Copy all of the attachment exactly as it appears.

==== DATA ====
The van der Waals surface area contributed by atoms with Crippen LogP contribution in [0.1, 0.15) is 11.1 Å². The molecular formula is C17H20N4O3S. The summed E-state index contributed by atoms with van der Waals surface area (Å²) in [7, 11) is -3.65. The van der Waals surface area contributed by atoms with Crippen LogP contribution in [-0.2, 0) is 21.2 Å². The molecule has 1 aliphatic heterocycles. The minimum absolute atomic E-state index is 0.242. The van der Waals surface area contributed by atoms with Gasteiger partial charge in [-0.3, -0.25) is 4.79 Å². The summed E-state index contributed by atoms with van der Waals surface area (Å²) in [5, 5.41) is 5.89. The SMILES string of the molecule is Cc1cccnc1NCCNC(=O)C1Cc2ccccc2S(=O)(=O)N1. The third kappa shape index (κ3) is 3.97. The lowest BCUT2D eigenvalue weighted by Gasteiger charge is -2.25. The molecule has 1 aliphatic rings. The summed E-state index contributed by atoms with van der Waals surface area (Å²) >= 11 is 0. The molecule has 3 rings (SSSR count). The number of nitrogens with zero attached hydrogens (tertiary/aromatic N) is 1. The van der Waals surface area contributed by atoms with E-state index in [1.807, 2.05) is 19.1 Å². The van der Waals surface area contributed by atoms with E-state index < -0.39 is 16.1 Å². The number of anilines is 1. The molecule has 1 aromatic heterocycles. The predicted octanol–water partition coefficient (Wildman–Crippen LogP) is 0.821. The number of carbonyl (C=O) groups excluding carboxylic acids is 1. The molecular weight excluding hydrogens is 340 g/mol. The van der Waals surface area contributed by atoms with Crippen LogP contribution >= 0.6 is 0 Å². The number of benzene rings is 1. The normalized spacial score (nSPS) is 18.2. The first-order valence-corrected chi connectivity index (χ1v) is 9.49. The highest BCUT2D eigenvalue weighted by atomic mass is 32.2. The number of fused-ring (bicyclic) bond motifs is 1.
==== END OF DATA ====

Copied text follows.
The van der Waals surface area contributed by atoms with Crippen LogP contribution in [0.1, 0.15) is 11.1 Å². The molecular formula is C17H20N4O3S. The summed E-state index contributed by atoms with van der Waals surface area (Å²) in [7, 11) is -3.65. The van der Waals surface area contributed by atoms with Crippen LogP contribution in [-0.2, 0) is 21.2 Å². The molecule has 1 aliphatic heterocycles. The minimum absolute atomic E-state index is 0.242. The van der Waals surface area contributed by atoms with Gasteiger partial charge in [-0.3, -0.25) is 4.79 Å². The summed E-state index contributed by atoms with van der Waals surface area (Å²) in [5, 5.41) is 5.89. The SMILES string of the molecule is Cc1cccnc1NCCNC(=O)C1Cc2ccccc2S(=O)(=O)N1. The third kappa shape index (κ3) is 3.97. The lowest BCUT2D eigenvalue weighted by Gasteiger charge is -2.25. The molecule has 1 aliphatic rings. The summed E-state index contributed by atoms with van der Waals surface area (Å²) >= 11 is 0. The molecule has 3 rings (SSSR count). The number of nitrogens with zero attached hydrogens (tertiary/aromatic N) is 1. The van der Waals surface area contributed by atoms with E-state index in [1.807, 2.05) is 19.1 Å². The van der Waals surface area contributed by atoms with E-state index < -0.39 is 16.1 Å². The number of anilines is 1. The molecule has 1 aromatic heterocycles. The predicted octanol–water partition coefficient (Wildman–Crippen LogP) is 0.821. The number of carbonyl (C=O) groups excluding carboxylic acids is 1. The molecular weight excluding hydrogens is 340 g/mol. The van der Waals surface area contributed by atoms with Crippen LogP contribution >= 0.6 is 0 Å². The number of benzene rings is 1. The normalized spacial score (nSPS) is 18.2. The first-order valence-corrected chi connectivity index (χ1v) is 9.49. The highest BCUT2D eigenvalue weighted by atomic mass is 32.2. The number of fused-ring (bicyclic) bond motifs is 1.